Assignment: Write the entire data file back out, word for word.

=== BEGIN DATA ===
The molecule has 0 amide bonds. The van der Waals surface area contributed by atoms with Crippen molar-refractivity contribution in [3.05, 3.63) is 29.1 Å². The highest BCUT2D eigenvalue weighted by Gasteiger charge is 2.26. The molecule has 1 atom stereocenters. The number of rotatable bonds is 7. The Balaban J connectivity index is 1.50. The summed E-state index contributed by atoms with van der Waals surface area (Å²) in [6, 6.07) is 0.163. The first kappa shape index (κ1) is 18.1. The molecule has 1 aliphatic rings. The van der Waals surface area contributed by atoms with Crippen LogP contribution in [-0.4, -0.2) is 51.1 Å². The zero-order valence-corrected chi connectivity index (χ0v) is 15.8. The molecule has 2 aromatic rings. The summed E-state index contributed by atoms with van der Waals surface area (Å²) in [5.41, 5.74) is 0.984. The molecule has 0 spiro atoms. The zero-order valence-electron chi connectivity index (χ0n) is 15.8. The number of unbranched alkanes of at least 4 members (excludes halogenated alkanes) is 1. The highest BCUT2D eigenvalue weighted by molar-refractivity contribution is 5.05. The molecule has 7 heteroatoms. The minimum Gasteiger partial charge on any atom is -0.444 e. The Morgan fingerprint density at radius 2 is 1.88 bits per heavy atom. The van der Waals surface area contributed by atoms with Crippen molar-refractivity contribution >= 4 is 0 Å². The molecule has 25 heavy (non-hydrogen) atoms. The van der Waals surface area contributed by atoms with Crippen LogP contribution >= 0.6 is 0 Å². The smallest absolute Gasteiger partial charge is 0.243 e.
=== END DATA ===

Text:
The molecule has 0 amide bonds. The van der Waals surface area contributed by atoms with Crippen molar-refractivity contribution in [3.05, 3.63) is 29.1 Å². The highest BCUT2D eigenvalue weighted by Gasteiger charge is 2.26. The molecule has 1 atom stereocenters. The number of rotatable bonds is 7. The Balaban J connectivity index is 1.50. The summed E-state index contributed by atoms with van der Waals surface area (Å²) in [6, 6.07) is 0.163. The first kappa shape index (κ1) is 18.1. The molecule has 1 aliphatic rings. The van der Waals surface area contributed by atoms with Crippen LogP contribution in [-0.4, -0.2) is 51.1 Å². The zero-order valence-corrected chi connectivity index (χ0v) is 15.8. The molecule has 2 aromatic rings. The summed E-state index contributed by atoms with van der Waals surface area (Å²) in [5.41, 5.74) is 0.984. The molecule has 0 spiro atoms. The zero-order valence-electron chi connectivity index (χ0n) is 15.8. The number of unbranched alkanes of at least 4 members (excludes halogenated alkanes) is 1. The highest BCUT2D eigenvalue weighted by molar-refractivity contribution is 5.05. The molecule has 7 heteroatoms. The minimum Gasteiger partial charge on any atom is -0.444 e. The Morgan fingerprint density at radius 2 is 1.88 bits per heavy atom. The van der Waals surface area contributed by atoms with Crippen molar-refractivity contribution >= 4 is 0 Å². The molecule has 25 heavy (non-hydrogen) atoms. The van der Waals surface area contributed by atoms with Crippen LogP contribution >= 0.6 is 0 Å². The smallest absolute Gasteiger partial charge is 0.243 e.